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WordPress

To Viper

My first interactions with Alex were in the #wordpress IRC channel, likely him helping me with some code. Over the coarse of a couple of months, we joked around and chatted code. At some point the mention of his username prompted the question of if he had a Viper, but I found out he didn’t even have a driver’s license! I didn’t even realize that this person I was becoming friends with lived in my city, but when I mentioned WordCamp Portland I found out I would actually get to meet him in person. Alex became the first person I met through WordPress chats that I got to meet in person.

At WordCamp Portland 2009, Alex led an unconference session on Advanced WordPress development. I think that Matt Mullenweg might have been the one who put Alex’s name on board and pushed him to lead the discussion. It was during this session that I was first introduced to the idea of custom post types. This event was one of the most important events on my journey to were I am today, and Alex leading a discussion was a part of it.

The following year at WordCamp Portland 2010, I gave the final session of the second day. The room was half empty at this point, but Alex had stuck around to support me. Unfortunately, Alex might have been more exhausted than he had let on as I remember looking at him at one point and seeing him asleep. For a couple years, I encouraged him to give a talk at a WordCamp so I could fall asleep in it.

In 2011 at WordCamp San Francisco a small group of us headed out in search of dinner. This is when I found out that Alex was the opposite of an adventurous eater. We discussed multiple places before heading to some chain restaurant that had cheese pizza and I got to enjoy one of Alex’s favorite dishes, but more importantly I got to enjoy a meal with him.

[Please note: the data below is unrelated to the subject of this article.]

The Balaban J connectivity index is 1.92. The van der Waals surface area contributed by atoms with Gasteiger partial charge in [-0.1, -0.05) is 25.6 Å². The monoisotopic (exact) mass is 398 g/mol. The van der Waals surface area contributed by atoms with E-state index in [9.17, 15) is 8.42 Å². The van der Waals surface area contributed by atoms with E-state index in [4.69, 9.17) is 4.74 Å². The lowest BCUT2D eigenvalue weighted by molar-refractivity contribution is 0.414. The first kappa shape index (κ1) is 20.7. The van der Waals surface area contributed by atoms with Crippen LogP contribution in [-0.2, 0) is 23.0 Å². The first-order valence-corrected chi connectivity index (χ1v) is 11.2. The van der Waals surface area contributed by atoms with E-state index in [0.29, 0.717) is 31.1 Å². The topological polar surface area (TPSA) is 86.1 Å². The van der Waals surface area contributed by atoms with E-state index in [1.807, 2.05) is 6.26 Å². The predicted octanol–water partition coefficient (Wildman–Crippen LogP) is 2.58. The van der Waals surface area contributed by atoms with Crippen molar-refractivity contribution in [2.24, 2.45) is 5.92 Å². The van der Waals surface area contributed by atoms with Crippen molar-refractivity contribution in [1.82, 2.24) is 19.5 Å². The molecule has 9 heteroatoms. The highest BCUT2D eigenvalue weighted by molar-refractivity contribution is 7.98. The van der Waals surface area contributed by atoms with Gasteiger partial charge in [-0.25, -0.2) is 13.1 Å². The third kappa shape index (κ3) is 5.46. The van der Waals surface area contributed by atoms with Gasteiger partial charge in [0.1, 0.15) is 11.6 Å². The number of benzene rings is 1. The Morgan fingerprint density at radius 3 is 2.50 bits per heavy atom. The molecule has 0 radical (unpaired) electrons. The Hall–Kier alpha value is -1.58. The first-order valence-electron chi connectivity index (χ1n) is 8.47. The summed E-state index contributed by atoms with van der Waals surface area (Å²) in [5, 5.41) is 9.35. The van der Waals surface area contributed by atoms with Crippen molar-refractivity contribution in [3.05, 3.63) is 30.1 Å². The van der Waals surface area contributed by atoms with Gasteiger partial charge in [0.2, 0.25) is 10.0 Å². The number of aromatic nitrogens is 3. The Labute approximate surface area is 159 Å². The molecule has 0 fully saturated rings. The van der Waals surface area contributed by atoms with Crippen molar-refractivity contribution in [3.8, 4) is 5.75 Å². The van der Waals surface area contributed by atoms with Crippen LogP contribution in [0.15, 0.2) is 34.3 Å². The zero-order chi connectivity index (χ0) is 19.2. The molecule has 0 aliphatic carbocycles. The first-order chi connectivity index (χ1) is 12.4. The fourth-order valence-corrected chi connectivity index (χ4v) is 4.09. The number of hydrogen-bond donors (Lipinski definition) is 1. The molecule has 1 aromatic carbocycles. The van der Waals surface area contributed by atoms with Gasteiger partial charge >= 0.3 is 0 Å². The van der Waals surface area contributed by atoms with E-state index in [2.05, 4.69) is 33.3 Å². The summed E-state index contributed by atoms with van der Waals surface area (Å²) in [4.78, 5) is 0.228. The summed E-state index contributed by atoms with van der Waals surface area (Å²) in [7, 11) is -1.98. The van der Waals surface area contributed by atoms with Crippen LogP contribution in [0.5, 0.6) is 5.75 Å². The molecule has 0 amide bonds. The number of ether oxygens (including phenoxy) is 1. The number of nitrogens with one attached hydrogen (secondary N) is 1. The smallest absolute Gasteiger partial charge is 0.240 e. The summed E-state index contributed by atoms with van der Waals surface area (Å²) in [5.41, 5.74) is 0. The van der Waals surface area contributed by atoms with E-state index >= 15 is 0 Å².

Alex and I continued our conversations for years. We never were close friends, but we always remained friends. After his initial diagnoses with Leukemia, I wrote some unit tests with Alex in mind. Alex’s contributions to WordPress were numerous, and his contributions to my life are unforgettable. Whenever I see a Viper, I’ll forever think of a man who was obsessed with cars but didn’t get his license until his mid twenties. Tonight I raise my glass to Alex, Viper007Bond, Mills.

Categories
Art Code Four Short Things WordPress

Four Short Things – 23 February 2019

Inspired by O’reilly’s Four Short Links, here are some of the things I’ve seen, read, or watched recently.

Leukemia has won

WordPress has allowed me the opportunity to meet hundreds of people first online and then offline, but Alex “Viper007Bond” was the first. When I first started getting involved in WordPress, I spent many late nights in the IRC #wordpress channel on freenode, at first seeking help but then providing it. Viper was commonly there helping others and likely answered more than a few questions of mine as well. He’s been publicly battling leukemia for 2.5 years. His blog is a great tale of the ups and downs of cancer. Alex and those that care about him are in my thoughts right now.

Kevin Beasley: A view of a Landscape

On view at the Whitney until 10 March, this exhibit on the top floor is one encompassing sound and visuals. Featuring the motor from a cotton gin and giant sculptures with Cotton, it explores race, history and the evolution of America.

Writing CSS Algorithms

Lara has done more to change my opinions on CSS than anyone else. This post is a companion piece to a talk she gave at WordCamp US and one that everyone web developer should read.

Pento hits 1000 Commits

13 people have made over 1000 commits to WordPress core over the past nearly 16 years. Gary Pendergast joined the club during the 5.1 release. Overall, there have been 44767 commits so Gary’s count only represents 2.2% of the total activity.

Four Short Things is a series where I post a small collection of links to art, news, articles, videos and other things that are me. Follow my RSS feed to see Four Short Things whenver it comes out.